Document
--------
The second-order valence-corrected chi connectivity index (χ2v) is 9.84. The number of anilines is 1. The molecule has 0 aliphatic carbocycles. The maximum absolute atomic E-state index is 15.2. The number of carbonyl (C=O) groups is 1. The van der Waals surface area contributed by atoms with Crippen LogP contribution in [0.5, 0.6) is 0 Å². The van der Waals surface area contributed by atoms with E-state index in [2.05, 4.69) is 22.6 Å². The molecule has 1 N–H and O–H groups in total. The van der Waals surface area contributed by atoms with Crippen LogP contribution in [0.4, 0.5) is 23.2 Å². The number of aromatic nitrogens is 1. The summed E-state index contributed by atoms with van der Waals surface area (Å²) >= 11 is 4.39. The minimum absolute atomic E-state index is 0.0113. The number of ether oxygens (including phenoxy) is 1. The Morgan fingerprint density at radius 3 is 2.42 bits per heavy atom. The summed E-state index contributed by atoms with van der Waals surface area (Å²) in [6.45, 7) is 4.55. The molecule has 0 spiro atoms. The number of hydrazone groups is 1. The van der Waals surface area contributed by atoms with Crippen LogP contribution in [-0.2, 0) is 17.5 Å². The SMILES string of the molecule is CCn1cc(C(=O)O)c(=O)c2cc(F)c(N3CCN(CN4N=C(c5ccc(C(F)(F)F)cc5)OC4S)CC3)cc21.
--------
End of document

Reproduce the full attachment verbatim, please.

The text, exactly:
The second-order valence-corrected chi connectivity index (χ2v) is 9.84. The number of anilines is 1. The molecule has 0 aliphatic carbocycles. The maximum absolute atomic E-state index is 15.2. The number of carbonyl (C=O) groups is 1. The van der Waals surface area contributed by atoms with Crippen LogP contribution in [0.5, 0.6) is 0 Å². The van der Waals surface area contributed by atoms with E-state index in [2.05, 4.69) is 22.6 Å². The molecule has 1 N–H and O–H groups in total. The van der Waals surface area contributed by atoms with Crippen LogP contribution in [0.4, 0.5) is 23.2 Å². The number of aromatic nitrogens is 1. The summed E-state index contributed by atoms with van der Waals surface area (Å²) >= 11 is 4.39. The minimum absolute atomic E-state index is 0.0113. The number of ether oxygens (including phenoxy) is 1. The Morgan fingerprint density at radius 3 is 2.42 bits per heavy atom. The summed E-state index contributed by atoms with van der Waals surface area (Å²) in [6.45, 7) is 4.55. The molecule has 0 spiro atoms. The number of hydrazone groups is 1. The van der Waals surface area contributed by atoms with Crippen LogP contribution in [-0.2, 0) is 17.5 Å². The SMILES string of the molecule is CCn1cc(C(=O)O)c(=O)c2cc(F)c(N3CCN(CN4N=C(c5ccc(C(F)(F)F)cc5)OC4S)CC3)cc21.